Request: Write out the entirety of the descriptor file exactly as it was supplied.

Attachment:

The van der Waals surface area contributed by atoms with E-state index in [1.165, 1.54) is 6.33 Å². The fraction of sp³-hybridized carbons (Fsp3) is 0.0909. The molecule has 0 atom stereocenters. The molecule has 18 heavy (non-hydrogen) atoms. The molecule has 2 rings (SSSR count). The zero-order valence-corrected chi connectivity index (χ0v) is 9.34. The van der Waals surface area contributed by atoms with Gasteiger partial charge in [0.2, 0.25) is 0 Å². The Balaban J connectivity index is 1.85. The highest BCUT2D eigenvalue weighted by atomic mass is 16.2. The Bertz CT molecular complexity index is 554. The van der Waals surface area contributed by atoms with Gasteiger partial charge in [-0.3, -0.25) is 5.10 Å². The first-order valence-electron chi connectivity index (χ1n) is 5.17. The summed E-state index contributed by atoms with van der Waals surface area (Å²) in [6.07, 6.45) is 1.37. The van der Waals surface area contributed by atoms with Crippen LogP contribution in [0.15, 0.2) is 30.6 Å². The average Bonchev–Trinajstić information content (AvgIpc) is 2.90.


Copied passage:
The van der Waals surface area contributed by atoms with E-state index in [1.165, 1.54) is 6.33 Å². The fraction of sp³-hybridized carbons (Fsp3) is 0.0909. The molecule has 0 atom stereocenters. The molecule has 18 heavy (non-hydrogen) atoms. The molecule has 2 rings (SSSR count). The zero-order valence-corrected chi connectivity index (χ0v) is 9.34. The van der Waals surface area contributed by atoms with Gasteiger partial charge in [0.2, 0.25) is 0 Å². The Balaban J connectivity index is 1.85. The highest BCUT2D eigenvalue weighted by atomic mass is 16.2. The Bertz CT molecular complexity index is 554. The van der Waals surface area contributed by atoms with Gasteiger partial charge in [-0.3, -0.25) is 5.10 Å². The first-order valence-electron chi connectivity index (χ1n) is 5.17. The summed E-state index contributed by atoms with van der Waals surface area (Å²) in [6.07, 6.45) is 1.37. The van der Waals surface area contributed by atoms with Crippen LogP contribution in [0.15, 0.2) is 30.6 Å². The average Bonchev–Trinajstić information content (AvgIpc) is 2.90.